Data was entered into an excel sheet and then converted to a Comma Separated Values (CSV) format prior to analysis. Analysis was performed using python 3.8.6 software (Windows 10 64 bit, USA). A total of 281 responses were obtained of whom 146 physicians (51.96%) were on HCQ prophylaxis, while 135 (48.04%) were not.

The risk of contracting COVID-19 was significantly higher amongst doctors from medical specialties compared to those from non-medical specialties (p<0.001, level of significance (α) =0.95). HCQ prophylaxis was not associated with a reduction in the risk of contracting COVID-19 (p=0.54); lebel of significance (α) =0.95). Duration of HCQ prophylaxis had no impact in preventing COVID infection (Table 1).

Physicians on HCQS Prophylaxis?
Yes (n=146) No (n=135)
Developed COVID? Developed COVID?
  Yes No   Yes No
  32 132   3 114
percentage 19.51% 80.49% percentage 2.56% 97.44%
Hypothesis testing:
H0: HCQS prophylaxis has no effect on contracting COVID-19 infection
HA: HCQS prophylaxis influences development of COVID-19 infection
Chi square value (χ2) Critical value Level of significance (α) P-value Degree of freedom
0.37 3.84 0.95 0.54 1
Impact of Speciality on contracting COVID-19
Medicine (n=164) Non-Medicine (117)
Developed COVID? Developed COVID?
  Yes No   Yes No
  32 132   3 114
Percentage 19.51% 80.49% Percentage 2.56% 97.44%
Hypothesis testing:
H0: Medical speciality has no effect on contracting COVID-19 infection
HA: Type of medical speciality influences development of COVID-19 infection
Chi square value (χ2) Critical value Level of significance (α) P-value Degree of freedom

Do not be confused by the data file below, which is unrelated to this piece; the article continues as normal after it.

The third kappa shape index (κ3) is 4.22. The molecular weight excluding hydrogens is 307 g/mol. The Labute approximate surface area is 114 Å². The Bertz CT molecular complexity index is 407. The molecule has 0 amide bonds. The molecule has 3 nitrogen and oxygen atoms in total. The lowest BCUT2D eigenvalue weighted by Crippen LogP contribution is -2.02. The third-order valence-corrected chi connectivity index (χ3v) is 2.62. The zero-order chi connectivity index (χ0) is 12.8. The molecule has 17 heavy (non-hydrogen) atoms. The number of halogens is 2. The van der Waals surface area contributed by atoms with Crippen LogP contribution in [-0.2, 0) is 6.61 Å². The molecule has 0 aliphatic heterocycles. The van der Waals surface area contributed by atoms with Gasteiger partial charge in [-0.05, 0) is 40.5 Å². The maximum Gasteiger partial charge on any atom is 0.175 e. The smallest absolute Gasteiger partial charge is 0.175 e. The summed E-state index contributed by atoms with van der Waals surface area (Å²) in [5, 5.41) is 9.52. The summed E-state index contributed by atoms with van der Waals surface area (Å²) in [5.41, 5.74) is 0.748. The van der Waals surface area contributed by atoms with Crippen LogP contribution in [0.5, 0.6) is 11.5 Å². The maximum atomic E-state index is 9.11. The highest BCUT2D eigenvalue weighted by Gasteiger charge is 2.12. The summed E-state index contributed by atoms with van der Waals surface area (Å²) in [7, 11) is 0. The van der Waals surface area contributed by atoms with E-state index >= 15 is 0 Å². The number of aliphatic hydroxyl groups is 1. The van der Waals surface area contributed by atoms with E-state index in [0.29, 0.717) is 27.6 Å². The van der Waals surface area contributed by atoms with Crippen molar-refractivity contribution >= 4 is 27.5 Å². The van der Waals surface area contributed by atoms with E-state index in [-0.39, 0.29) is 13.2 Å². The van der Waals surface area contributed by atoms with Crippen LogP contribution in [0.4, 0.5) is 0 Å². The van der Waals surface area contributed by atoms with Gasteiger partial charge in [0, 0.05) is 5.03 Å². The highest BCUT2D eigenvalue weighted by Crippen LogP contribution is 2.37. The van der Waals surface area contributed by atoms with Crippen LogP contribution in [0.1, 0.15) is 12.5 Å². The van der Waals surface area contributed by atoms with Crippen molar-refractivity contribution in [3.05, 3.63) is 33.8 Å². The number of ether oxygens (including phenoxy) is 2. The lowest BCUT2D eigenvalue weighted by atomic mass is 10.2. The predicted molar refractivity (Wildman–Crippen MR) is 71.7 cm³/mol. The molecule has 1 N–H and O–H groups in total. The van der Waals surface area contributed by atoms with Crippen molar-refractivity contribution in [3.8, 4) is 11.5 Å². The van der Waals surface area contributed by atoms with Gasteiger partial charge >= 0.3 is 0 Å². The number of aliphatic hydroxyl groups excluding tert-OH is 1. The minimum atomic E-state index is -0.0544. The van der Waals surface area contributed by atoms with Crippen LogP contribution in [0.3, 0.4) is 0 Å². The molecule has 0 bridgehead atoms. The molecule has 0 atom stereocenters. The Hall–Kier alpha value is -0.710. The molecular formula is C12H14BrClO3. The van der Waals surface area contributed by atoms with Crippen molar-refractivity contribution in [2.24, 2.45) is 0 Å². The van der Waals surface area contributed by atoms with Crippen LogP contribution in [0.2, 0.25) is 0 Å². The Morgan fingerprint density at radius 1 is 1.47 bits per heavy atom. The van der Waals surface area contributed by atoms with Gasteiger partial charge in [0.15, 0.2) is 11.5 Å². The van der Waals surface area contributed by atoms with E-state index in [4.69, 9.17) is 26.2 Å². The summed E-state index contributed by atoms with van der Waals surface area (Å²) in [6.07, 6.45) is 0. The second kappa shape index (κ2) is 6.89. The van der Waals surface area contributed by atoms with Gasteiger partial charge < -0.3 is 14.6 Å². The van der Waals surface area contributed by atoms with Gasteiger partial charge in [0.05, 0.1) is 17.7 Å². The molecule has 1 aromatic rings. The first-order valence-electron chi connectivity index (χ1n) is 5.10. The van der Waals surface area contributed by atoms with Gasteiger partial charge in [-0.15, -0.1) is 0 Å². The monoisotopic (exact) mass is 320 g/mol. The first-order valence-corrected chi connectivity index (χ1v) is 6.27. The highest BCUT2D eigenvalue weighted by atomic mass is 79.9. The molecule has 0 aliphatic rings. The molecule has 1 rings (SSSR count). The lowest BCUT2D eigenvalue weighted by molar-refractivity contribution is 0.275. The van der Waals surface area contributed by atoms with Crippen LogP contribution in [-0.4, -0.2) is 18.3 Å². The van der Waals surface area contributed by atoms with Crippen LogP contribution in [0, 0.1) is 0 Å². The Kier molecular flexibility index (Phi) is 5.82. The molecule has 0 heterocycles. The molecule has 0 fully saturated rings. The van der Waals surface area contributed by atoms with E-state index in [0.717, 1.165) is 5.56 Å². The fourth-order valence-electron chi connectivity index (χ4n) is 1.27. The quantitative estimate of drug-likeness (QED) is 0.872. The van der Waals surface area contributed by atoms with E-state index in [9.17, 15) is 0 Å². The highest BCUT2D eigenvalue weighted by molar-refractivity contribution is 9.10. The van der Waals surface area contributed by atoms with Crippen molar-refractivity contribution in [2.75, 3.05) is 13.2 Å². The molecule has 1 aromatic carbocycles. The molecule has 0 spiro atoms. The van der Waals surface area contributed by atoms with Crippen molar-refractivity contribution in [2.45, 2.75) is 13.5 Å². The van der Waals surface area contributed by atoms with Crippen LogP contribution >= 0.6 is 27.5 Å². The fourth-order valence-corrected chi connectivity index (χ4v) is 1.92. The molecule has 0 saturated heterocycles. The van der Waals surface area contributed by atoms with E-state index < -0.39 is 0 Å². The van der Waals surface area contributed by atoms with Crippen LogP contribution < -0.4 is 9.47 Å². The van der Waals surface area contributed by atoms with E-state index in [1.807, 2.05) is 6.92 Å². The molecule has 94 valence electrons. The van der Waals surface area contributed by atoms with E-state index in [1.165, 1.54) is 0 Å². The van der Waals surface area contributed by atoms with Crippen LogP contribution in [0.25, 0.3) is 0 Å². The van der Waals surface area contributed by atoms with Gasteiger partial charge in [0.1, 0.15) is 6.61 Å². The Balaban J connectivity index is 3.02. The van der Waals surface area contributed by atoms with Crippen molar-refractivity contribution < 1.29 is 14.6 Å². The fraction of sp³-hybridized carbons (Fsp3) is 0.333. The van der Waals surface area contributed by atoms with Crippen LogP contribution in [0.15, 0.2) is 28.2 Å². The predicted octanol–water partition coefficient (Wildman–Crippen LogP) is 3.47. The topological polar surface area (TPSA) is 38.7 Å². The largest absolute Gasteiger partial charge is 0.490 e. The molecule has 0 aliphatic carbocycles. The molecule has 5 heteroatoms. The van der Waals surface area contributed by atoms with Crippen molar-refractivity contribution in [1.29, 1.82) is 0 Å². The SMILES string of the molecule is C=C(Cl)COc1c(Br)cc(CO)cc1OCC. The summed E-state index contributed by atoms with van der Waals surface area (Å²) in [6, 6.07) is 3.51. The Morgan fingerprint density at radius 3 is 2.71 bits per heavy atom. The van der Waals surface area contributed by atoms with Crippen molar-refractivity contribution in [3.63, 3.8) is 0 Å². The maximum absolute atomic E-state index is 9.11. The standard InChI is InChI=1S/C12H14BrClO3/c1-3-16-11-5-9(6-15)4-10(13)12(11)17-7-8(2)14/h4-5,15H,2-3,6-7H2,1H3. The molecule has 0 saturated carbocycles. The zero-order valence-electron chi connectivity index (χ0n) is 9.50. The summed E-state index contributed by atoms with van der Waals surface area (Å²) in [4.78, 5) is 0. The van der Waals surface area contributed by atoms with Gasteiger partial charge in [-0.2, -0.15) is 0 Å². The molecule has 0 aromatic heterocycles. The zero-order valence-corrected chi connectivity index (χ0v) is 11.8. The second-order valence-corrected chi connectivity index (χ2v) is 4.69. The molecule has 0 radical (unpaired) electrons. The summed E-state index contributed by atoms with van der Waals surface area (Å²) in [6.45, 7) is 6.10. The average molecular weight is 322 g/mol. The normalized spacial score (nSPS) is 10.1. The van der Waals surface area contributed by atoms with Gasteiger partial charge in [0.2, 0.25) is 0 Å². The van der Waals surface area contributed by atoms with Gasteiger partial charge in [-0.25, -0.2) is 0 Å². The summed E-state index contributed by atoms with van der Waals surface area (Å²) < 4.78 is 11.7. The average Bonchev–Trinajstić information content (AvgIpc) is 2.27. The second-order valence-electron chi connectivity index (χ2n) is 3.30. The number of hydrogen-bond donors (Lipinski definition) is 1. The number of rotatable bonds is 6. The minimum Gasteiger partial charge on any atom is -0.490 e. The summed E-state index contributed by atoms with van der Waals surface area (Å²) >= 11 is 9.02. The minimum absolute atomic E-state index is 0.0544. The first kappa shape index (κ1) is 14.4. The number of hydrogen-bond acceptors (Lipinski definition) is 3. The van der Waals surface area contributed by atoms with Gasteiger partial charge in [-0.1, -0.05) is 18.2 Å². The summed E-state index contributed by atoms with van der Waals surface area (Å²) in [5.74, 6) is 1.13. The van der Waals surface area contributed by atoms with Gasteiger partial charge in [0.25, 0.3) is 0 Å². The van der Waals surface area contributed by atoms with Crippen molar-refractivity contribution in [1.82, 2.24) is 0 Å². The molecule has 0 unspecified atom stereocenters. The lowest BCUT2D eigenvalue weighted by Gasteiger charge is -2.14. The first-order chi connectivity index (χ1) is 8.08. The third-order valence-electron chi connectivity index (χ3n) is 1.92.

16.47 3.84 0.95 <0.001 1

Table 1: Physicians on HCQ Prophylaxis.

Discussion and Conclusion

This unique pilot study of Indian doctors provides a strong indication that HCQ has no role in COVID 19 prophylaxis. This is a call to all physicians who are unfortunately lulled into a false sense of security by using HCQ, that until robust scientific data becomes available, they should put their faith on non-pharmaceutical prophylaxis for COVID 19.

The incidence of COVID 19 was higher in medical specialties as surgical specialties had less exposure to infected patients due to cancellation of routine surgeries. However larger studies are required amongst HCP deployed in COVID and non COVID areas. As of now the available data as well as recommendations from CDC do not support the use of HCQ as a pre-exposure prophylaxis for COVID-19.

Acknowledgements

We would like to acknowledge Mr. Milan Majumdar for helping us with the statistical analysis. In addition, we would like to thank all the physicians who took out their valuable time to fill up the survey.

References

Citation: Datta D, Ghosal S, Sinha B, Datta S, Chakraborty T, Kalyan Kumar G, et al. (2020) No Role of HCQ in COVID-19 Prophylaxis: A Survey amongst Indian Doctors. J Vaccines Vaccin. S6:002

Copyright: © 2020 Datta D, et al. This is an open-access article distributed under the terms of the Creative Commons Attribution License, which permits unrestricted use, distribution, and reproduction in any medium, provided the original author and source are credited